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Renee Fleming, Rock Star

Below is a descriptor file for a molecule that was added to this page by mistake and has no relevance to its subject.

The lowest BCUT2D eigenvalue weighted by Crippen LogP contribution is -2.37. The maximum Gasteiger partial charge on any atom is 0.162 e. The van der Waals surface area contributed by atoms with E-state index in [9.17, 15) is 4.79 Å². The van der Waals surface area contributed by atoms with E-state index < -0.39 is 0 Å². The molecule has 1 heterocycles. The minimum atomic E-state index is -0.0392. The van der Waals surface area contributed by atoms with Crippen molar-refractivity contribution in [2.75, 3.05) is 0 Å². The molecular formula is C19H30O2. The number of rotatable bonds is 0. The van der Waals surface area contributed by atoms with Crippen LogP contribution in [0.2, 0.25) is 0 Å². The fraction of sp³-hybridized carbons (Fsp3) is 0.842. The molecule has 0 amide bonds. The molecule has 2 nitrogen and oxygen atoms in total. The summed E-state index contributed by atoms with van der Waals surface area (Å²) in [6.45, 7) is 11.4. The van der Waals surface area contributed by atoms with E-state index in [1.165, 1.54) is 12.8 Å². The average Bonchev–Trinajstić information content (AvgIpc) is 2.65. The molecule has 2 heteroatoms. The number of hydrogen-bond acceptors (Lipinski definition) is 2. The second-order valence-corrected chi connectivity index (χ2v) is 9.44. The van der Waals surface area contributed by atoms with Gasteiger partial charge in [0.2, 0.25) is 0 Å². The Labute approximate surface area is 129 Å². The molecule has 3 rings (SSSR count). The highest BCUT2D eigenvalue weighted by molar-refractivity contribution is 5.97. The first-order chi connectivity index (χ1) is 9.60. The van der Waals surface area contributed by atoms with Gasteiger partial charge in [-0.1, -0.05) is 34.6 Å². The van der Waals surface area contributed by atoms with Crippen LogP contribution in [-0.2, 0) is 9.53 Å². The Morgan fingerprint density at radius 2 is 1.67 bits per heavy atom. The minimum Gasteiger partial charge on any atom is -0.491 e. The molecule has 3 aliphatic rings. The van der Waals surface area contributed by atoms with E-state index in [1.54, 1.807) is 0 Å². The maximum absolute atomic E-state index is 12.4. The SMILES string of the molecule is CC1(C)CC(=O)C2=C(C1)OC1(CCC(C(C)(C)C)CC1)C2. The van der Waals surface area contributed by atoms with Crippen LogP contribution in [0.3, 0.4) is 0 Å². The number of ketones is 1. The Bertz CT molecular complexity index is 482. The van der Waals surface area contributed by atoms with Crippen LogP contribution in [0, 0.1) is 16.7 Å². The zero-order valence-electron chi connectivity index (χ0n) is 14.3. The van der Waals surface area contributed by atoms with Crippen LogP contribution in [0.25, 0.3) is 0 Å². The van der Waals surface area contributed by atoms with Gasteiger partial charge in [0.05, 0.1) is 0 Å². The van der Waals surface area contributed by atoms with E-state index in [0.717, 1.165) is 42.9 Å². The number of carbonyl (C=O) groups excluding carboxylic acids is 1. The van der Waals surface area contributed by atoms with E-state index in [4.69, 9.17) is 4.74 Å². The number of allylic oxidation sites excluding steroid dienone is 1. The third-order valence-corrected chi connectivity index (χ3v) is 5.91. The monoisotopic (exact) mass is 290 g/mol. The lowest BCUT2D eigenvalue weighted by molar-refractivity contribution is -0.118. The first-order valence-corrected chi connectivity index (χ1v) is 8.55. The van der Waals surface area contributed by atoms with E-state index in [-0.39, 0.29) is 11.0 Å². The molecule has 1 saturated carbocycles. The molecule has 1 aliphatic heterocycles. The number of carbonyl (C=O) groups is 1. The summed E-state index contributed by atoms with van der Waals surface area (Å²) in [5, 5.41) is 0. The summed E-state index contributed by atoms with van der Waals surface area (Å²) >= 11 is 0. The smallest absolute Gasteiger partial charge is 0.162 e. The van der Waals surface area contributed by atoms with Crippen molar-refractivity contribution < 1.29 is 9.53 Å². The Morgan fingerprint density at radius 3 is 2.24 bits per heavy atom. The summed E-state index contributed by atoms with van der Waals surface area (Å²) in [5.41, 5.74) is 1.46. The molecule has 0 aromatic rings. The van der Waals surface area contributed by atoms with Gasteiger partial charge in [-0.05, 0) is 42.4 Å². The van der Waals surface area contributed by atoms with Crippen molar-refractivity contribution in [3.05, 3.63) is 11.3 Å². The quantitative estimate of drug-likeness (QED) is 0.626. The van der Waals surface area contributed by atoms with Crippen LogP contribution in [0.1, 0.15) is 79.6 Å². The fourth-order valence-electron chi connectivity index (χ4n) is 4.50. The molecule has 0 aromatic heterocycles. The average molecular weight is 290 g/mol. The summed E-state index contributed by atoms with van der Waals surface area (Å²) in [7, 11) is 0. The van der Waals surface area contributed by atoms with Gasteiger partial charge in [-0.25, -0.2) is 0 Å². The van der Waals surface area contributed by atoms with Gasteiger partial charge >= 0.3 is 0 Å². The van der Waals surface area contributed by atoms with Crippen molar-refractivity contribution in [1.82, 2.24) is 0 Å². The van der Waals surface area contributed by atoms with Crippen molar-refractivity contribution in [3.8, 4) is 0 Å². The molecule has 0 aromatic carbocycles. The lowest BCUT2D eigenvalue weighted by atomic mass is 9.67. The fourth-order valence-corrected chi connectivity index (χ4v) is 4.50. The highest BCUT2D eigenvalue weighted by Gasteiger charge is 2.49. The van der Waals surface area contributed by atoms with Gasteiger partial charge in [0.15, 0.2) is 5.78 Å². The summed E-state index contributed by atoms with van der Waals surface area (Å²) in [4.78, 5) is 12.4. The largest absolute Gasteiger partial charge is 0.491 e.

I won’t argue with Plato—where did quibbling get Adeimantus?—so I’ll go along with the proposition that imitation qualifies as art of a kind. On that principle, what Renee Fleming has done on her attention-grabbing new recording, Dark Hope—her first rock album—deserves nothing but the kind of praise that Fleming’s usual work as a lyric soprano is typically and justly accorded. She has earned her reputation in classical music, and, with Dark Hope she has earned lots of money. (The CD had the highest first-week sales of any record in Fleming’s two-and-a-half decade career.) Nor will I fault Fleming for having commercial motivations. She and the production team that persuaded her to do this album have talked about their driving intent to expand her reach, to introduce her to a new audience; that is to say, they saw the making of this record as a work of marketing. That fact in itself is not corruptive. Plenty of masterpieces were made to sell. The problem with Dark Hope is that it is superb imitation and nothing more. Fleming, a singer with masterful command of a rare instrument, places her voice in her throat and her head, in the rock style, and draws on the bottom of her range. Singing songs by alt-rock acts such as Arcade Fire, The Mars Volta, and Muse, Fleming succeeds at producing a legitimately non-legitimate sound, falling short technically only in the precision of her intonation. She is not sloppy enough for rock. More significantly, Fleming is so focused on manipulating her equipment to replicate a sound that is foreign to her that she adds nothing of her own to the music. To do so would have been to risk the accuracy of the simulation. One of Plato’s problems with imitation is that it degrades the real thing. Renee Fleming, singing rock with icy rigor, offers no hope so dark.